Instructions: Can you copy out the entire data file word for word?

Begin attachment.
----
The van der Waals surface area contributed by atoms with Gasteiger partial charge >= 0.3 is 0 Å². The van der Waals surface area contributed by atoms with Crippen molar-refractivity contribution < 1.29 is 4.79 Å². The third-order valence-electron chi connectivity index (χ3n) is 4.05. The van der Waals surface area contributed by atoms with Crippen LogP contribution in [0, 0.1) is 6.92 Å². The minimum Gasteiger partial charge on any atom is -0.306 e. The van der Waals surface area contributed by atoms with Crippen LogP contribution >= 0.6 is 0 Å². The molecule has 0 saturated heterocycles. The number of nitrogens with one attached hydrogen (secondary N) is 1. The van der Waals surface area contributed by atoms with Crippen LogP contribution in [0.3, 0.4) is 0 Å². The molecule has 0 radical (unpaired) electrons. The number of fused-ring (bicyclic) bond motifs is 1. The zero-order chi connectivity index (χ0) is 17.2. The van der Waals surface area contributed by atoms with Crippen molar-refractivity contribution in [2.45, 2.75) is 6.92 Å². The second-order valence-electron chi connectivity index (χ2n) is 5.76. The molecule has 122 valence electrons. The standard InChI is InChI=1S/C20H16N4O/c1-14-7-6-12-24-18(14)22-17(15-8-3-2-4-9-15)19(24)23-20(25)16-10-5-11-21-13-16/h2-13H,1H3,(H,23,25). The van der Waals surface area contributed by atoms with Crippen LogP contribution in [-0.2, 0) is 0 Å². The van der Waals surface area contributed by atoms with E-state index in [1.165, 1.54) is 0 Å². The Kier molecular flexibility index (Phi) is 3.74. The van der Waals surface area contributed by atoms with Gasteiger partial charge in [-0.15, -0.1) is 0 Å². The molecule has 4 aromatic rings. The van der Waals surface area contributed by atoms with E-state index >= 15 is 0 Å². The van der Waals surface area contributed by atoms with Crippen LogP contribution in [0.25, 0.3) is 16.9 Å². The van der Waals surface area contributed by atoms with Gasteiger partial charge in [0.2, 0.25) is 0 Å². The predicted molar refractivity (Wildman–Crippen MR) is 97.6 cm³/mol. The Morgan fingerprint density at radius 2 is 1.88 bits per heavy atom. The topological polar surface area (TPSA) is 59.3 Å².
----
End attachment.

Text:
The van der Waals surface area contributed by atoms with Gasteiger partial charge >= 0.3 is 0 Å². The van der Waals surface area contributed by atoms with Crippen molar-refractivity contribution < 1.29 is 4.79 Å². The third-order valence-electron chi connectivity index (χ3n) is 4.05. The van der Waals surface area contributed by atoms with Crippen LogP contribution in [0, 0.1) is 6.92 Å². The minimum Gasteiger partial charge on any atom is -0.306 e. The van der Waals surface area contributed by atoms with Crippen LogP contribution >= 0.6 is 0 Å². The molecule has 0 saturated heterocycles. The number of nitrogens with one attached hydrogen (secondary N) is 1. The van der Waals surface area contributed by atoms with Crippen LogP contribution in [0.3, 0.4) is 0 Å². The molecule has 0 radical (unpaired) electrons. The number of fused-ring (bicyclic) bond motifs is 1. The zero-order chi connectivity index (χ0) is 17.2. The van der Waals surface area contributed by atoms with Crippen molar-refractivity contribution in [2.45, 2.75) is 6.92 Å². The second-order valence-electron chi connectivity index (χ2n) is 5.76. The molecule has 122 valence electrons. The standard InChI is InChI=1S/C20H16N4O/c1-14-7-6-12-24-18(14)22-17(15-8-3-2-4-9-15)19(24)23-20(25)16-10-5-11-21-13-16/h2-13H,1H3,(H,23,25). The van der Waals surface area contributed by atoms with Crippen LogP contribution in [-0.2, 0) is 0 Å². The van der Waals surface area contributed by atoms with E-state index in [1.165, 1.54) is 0 Å². The Kier molecular flexibility index (Phi) is 3.74. The van der Waals surface area contributed by atoms with Gasteiger partial charge in [-0.15, -0.1) is 0 Å². The molecule has 4 aromatic rings. The van der Waals surface area contributed by atoms with E-state index >= 15 is 0 Å². The van der Waals surface area contributed by atoms with Crippen LogP contribution in [0.25, 0.3) is 16.9 Å². The van der Waals surface area contributed by atoms with Gasteiger partial charge in [0.2, 0.25) is 0 Å². The predicted molar refractivity (Wildman–Crippen MR) is 97.6 cm³/mol. The Morgan fingerprint density at radius 2 is 1.88 bits per heavy atom. The topological polar surface area (TPSA) is 59.3 Å².